كَلَّا إِنَّ الْإِنْسَانَ لَيَطْغَى؛ أَنْ رَآهُ اسْتَغْنَى

Indeed man becomes rebellious when he considers himself without need. (ʿAlaq, 6-7)

This verse highlights a moral trait shared by all human beings. It illustrates that human nature tends to exhibit a tendency towards rebellion when one perceives oneself as self-sufficient and devoid of needs.

The unrestricted usage of the term “al-insān” (human) in this verse confirms its inclusivity towards all individuals, while the unqualified nature of the term “istaghnā” (without need) confirms its applicability to all forms of needs. Consequently, it implies that when any human perceives themselves as devoid of any kind of need, they tend to manifest rebellion in that aspect.

As expressed by Imam ʿAlī, the Commander of the Faithful, when an individual witnesses their commands being followed and obeyed by others, there is a tendency for corruption to arise in both their actions and beliefs:

لَا تَقُولَنَّ إِنِّي مُؤَمَّرٌ آمُرُ فَأُطَاعُ فَإِنَّ ذَلِكَ إِدْغَالٌ فِي الْقَلْبِ وَ مَنْهَكَةٌ لِلدِّينِ وَ تَقَرُّبٌ مِنَ الْغِيَر

Do not say: “I have been given authority, I should be obeyed when I order,” because it engenders confusion in the heart, weakens the religion and takes one near ruin. (Letter 53)

This principle applies to anyone entrusted with power and authority, signifying that power has an inherent tendency to corrupt one’s heart and undermine one’s religious convictions. When one’s commands are blindly adhered to by subordinates, it ultimately results in misery both in this life and the hereafter. This broad statement encompasses all individuals universally.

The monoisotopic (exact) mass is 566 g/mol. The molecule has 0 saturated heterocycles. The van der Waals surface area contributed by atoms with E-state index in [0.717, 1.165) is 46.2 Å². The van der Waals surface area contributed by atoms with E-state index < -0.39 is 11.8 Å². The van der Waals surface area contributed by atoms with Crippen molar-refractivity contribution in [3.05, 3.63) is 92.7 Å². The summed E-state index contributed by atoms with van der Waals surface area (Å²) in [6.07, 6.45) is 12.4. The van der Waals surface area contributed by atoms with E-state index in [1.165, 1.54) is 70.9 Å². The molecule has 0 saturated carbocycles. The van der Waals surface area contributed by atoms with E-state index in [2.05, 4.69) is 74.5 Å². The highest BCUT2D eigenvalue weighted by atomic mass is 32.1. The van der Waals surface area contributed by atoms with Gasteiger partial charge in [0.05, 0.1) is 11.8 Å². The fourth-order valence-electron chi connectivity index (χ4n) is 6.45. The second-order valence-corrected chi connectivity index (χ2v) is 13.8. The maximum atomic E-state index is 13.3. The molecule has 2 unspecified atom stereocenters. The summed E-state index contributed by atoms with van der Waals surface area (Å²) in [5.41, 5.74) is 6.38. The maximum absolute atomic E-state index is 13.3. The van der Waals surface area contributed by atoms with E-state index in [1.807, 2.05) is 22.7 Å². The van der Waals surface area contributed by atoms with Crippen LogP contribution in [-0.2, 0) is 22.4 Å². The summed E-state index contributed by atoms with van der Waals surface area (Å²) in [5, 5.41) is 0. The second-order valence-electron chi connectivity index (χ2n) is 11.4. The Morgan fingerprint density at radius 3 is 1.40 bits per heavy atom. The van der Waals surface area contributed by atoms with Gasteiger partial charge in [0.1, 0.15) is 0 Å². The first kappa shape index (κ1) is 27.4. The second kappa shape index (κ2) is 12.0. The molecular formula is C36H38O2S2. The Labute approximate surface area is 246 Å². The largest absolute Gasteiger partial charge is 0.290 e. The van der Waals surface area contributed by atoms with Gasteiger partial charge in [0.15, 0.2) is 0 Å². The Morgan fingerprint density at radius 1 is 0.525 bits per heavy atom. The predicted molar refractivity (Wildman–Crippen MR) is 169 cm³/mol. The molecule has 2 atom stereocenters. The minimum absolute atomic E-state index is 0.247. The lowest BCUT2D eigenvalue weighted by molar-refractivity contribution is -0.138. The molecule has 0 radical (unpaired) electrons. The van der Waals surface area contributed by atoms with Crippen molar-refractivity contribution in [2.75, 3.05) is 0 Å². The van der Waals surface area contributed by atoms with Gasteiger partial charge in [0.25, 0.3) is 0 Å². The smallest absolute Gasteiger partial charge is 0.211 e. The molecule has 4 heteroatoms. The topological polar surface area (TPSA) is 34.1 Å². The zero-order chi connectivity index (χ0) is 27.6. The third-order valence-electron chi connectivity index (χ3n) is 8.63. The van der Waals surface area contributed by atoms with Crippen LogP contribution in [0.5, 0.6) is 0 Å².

Hence, it is imperative for individuals wielding power in any domain to establish mechanisms that regulate and constrain their authority to prevent succumbing to corruption. This control should encompass both internal measures rooted in God-wariness or piety, as well as external checks, as human beings are susceptible to self-deception at times.

The tale of King Mahmud of Ghazni and Ayaz serves as a valuable lesson in this context. Ayaz, a young impoverished man of African descent, earned the trust of Sultan Mahmud through his wisdom. He rose from being a humble shepherd to holding prominent governmental positions. According to Rumi, there were rumors that Ayaz had a secret chamber where he would spend several hours each day. These rumors led the king to suspect that Ayaz had illicitly hoarded gold and wealth from the treasury:

They said to the King, “He has a chamber,

and in it there is gold and silver and a jar of treasure.

He admits no one into it:

he always keeps the door locked.”

The king dispatched his agents to unlock and thoroughly investigate Ayaz’s concealed chamber in hopes of revealing the rumored gold, silver, and wealth he was said to have stored within. As the door swung open, they were met with a surprising sight—Ayaz had preserved his humble shepherd attire and garments from his impoverished past. It became apparent that he devoted hours of his day within this room, deliberately immersing himself in the reminder of his former destitution. By doing so, he sought to safeguard his spirit from the corrupting influence of power.

Impelled by sagacity,

Ayaz hung up his sheepskin jacket and rustic shoes.

Every day he would go into the private chamber,

“These are your shoes: do not regard your eminence.”

The Queen’s Response to Her Advisors

To gain deeper insights into Solomon, the Queen of Sheba devised a plan to assess his intentions, whether he sought to exploit the wealth of Sheba or harbored a different purpose altogether. To achieve this, she chose to dispatch him a collection of precious and extravagant gifts. The Quran recounts her words as follows:

وَإِنِّي مُرْسِلَةٌ إِلَيْهِمْ بِهَدِيَّةٍ، فَنَاظِرَةٌ بِمَ يَرْجِعُ الْمُرْسَلُونَ

I will send them a gift, and see what the envoys bring back.’ (Al-Nam, 35)